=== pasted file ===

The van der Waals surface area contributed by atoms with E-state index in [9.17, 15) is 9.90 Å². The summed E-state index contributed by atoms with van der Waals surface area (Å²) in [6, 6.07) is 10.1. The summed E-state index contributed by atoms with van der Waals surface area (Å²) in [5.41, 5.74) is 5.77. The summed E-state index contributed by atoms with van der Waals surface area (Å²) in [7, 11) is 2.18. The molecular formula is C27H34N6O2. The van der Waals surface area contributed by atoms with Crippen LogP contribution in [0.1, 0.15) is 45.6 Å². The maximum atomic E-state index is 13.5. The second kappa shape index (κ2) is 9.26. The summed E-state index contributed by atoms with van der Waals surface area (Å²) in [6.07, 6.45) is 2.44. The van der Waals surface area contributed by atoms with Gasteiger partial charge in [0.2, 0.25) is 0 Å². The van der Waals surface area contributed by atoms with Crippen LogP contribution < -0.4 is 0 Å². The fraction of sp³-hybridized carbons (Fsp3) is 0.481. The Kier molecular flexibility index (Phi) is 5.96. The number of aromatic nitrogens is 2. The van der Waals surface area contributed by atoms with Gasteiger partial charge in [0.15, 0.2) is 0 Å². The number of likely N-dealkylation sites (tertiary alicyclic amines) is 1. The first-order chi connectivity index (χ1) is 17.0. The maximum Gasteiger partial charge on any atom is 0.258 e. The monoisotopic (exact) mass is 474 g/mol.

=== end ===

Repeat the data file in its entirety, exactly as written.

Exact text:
The van der Waals surface area contributed by atoms with E-state index in [9.17, 15) is 9.90 Å². The summed E-state index contributed by atoms with van der Waals surface area (Å²) in [6, 6.07) is 10.1. The summed E-state index contributed by atoms with van der Waals surface area (Å²) in [5.41, 5.74) is 5.77. The summed E-state index contributed by atoms with van der Waals surface area (Å²) in [7, 11) is 2.18. The molecular formula is C27H34N6O2. The van der Waals surface area contributed by atoms with Crippen LogP contribution in [0.1, 0.15) is 45.6 Å². The maximum atomic E-state index is 13.5. The second kappa shape index (κ2) is 9.26. The summed E-state index contributed by atoms with van der Waals surface area (Å²) in [6.07, 6.45) is 2.44. The van der Waals surface area contributed by atoms with Gasteiger partial charge in [0.2, 0.25) is 0 Å². The van der Waals surface area contributed by atoms with Crippen LogP contribution < -0.4 is 0 Å². The fraction of sp³-hybridized carbons (Fsp3) is 0.481. The Kier molecular flexibility index (Phi) is 5.96. The number of aromatic nitrogens is 2. The van der Waals surface area contributed by atoms with Gasteiger partial charge in [0.15, 0.2) is 0 Å². The number of likely N-dealkylation sites (tertiary alicyclic amines) is 1. The first-order chi connectivity index (χ1) is 17.0. The maximum Gasteiger partial charge on any atom is 0.258 e. The monoisotopic (exact) mass is 474 g/mol.